“Top Talent” is a talent competition that follows the format of familiar TV audition shows such as “Superstar K,” but in English. Performers of all stripes will get to strut their stuff in front of a live audience and a panel of four judges.
It has been a long time in the making. C.J. Allen had first tried to launch the project two years ago with presenting from Elliott Ashby and additional judging from comedian Sam Hammington, and TV personality Bronwyn Mullen, but the schedules didn’t work out.
“It just didn’t feel like the right time,” said Allen.
At the time, they had also sought a fourth, female judge in vain. But they have now found one in Punita Bajaj, a singer who became a finalist on TV talent show “Star Audition.”
“Punita has gone through the audition process herself and has an idea of what the people are going to be going through,” Allen said of one of the qualities that made her a strong addition.
Allen said he has used the intervening time to get more familiar with the performers, particularly bands, that are active in Korea, setting up Seconds2Impact, a promoter of concerts and other entertainment.
He said he thought that bands had diversified in the intervening time, with more being a mix of Koreans and expats rather than one or the other.
“The bands are more multicultural than they were two years ago, they have expats and Koreans. So that was a huge influence to not want to make it only for expats,” he said.
“And there are quite a few acts that are English-speaking Korean acts,” he continued. “That was a surprise because there’s often that hesitation on Koreans’ part that their English might not be good enough, or whatever the case may be, but it’s been the opposite.”
|From left to right, “Top Talent” judge Punita Bajaj host Elliott Ashby and judges Sam Hammington, Bronwyn Mullen and C.J. Allen. (Seconds2Impact)|
The judges have also enjoyed success in that intervening time, building their names. Allen thinks this adds some credibility to the event, but said they weren’t the only attraction for the entrants.
“It’s helped to get Top Talent recognized, but I don’t think that is the motivation for people to register,” he said.
But many are registering, so much so that the number of audition slots has been widened to 100 from the original 60.
Allen hopes people are applying for the chance to get some exposure and win the main prize. Although there is 1 million won available to the winner, the main prize is a chance to perform at the Green Groove Festival at Daecheon Beach, South Chungcheong Province, in September.
And it’s this that has the judges under pressure to find the right act.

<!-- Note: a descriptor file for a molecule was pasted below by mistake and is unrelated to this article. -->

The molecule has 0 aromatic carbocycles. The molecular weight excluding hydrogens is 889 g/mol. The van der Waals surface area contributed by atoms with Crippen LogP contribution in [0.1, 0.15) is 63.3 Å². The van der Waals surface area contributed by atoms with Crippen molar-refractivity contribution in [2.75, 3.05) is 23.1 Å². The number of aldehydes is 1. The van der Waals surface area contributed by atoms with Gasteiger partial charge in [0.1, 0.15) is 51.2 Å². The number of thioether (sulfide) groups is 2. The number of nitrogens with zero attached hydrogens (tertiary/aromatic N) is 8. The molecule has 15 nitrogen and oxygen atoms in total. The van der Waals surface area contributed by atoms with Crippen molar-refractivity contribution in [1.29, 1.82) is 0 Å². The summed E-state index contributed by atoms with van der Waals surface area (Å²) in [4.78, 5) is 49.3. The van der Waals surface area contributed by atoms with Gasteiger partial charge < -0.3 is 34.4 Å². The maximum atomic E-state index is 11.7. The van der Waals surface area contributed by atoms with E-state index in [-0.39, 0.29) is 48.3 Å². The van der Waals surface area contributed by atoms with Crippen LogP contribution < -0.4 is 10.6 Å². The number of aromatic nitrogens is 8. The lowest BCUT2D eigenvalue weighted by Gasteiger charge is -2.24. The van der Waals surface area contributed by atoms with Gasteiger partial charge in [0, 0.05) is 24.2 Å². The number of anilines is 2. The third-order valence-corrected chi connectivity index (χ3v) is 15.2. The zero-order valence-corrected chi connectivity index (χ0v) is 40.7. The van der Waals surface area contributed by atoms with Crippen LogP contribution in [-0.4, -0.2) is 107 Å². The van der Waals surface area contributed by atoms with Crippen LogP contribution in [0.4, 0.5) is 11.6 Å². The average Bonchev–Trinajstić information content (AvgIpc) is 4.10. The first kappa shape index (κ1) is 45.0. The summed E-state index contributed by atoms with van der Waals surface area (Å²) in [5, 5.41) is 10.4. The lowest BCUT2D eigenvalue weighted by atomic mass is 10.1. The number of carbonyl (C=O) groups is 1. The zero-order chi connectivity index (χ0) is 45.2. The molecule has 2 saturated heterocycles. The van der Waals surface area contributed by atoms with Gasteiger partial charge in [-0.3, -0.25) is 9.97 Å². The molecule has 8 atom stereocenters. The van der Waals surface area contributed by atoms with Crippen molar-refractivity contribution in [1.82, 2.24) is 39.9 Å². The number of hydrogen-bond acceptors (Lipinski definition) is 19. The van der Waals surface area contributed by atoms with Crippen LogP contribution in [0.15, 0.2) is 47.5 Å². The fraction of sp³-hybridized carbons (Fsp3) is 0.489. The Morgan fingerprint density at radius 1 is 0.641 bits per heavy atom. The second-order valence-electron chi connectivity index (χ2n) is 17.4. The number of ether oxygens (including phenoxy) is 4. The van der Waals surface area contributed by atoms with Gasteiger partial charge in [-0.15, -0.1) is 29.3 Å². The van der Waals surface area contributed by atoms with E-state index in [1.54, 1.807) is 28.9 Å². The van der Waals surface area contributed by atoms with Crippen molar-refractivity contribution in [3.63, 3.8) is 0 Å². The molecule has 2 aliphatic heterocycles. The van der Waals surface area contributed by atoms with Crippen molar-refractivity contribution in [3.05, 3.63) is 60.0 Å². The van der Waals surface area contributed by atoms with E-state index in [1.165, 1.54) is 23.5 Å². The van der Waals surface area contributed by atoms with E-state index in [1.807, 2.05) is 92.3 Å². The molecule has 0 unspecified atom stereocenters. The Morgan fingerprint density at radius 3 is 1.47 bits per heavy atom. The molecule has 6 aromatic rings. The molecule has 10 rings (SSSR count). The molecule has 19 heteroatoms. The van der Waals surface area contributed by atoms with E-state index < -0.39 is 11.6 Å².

“They are going to represent an extension of us, essentially,” he said.
The winners will be chosen in a three-stage process. All acts will get a short audition on June 29, with the best returning for call-back performances on June 30. The best eight acts will then go through to the final the following weekend.
“I’m nervous about judging. I really am. Because I know that there are going to be good quality people that are coming in there and genuinely want to do it, but are going to miss out at the call back stage,” said Allen.
The slots for the auditions are filled on a first-come first-served basis, which means there will be no entertainingly disastrous entries that can easily be dismissed.
“There’s no duds thrown into the mix that you can just say no to,” said Allen.
The competition is open to all comers, as long as they can perform in English, including musicians, comedians and magic acts. Allen said that each judge had their own type of performance ― impressionists, for example ― that they would really like to see.
So what kind of act does Allen hope will prevail? He has unconventional tastes, but knows that in the end it will be a group decision.
“For me, I would like to see, in my mind I’m imagining, the guy who comes in with an elastic band and plays chopsticks on his teeth,” he says. “That’s what I like to see. I’m more of a novelty, variety act kind of guy. But I know the other judges have their own ideas over what they’d like to see.”
The first round of competition takes place at Haechi Hall at the Seoul Global Culture & Tourism Center in Myeong-dong.
Registration to enter Top Talent is open online at www.toptalentkorea.com/auditions/ until May 31. Details of audience admission, which will be free, are to be announced.
By Paul Kerry (firstname.lastname@example.org)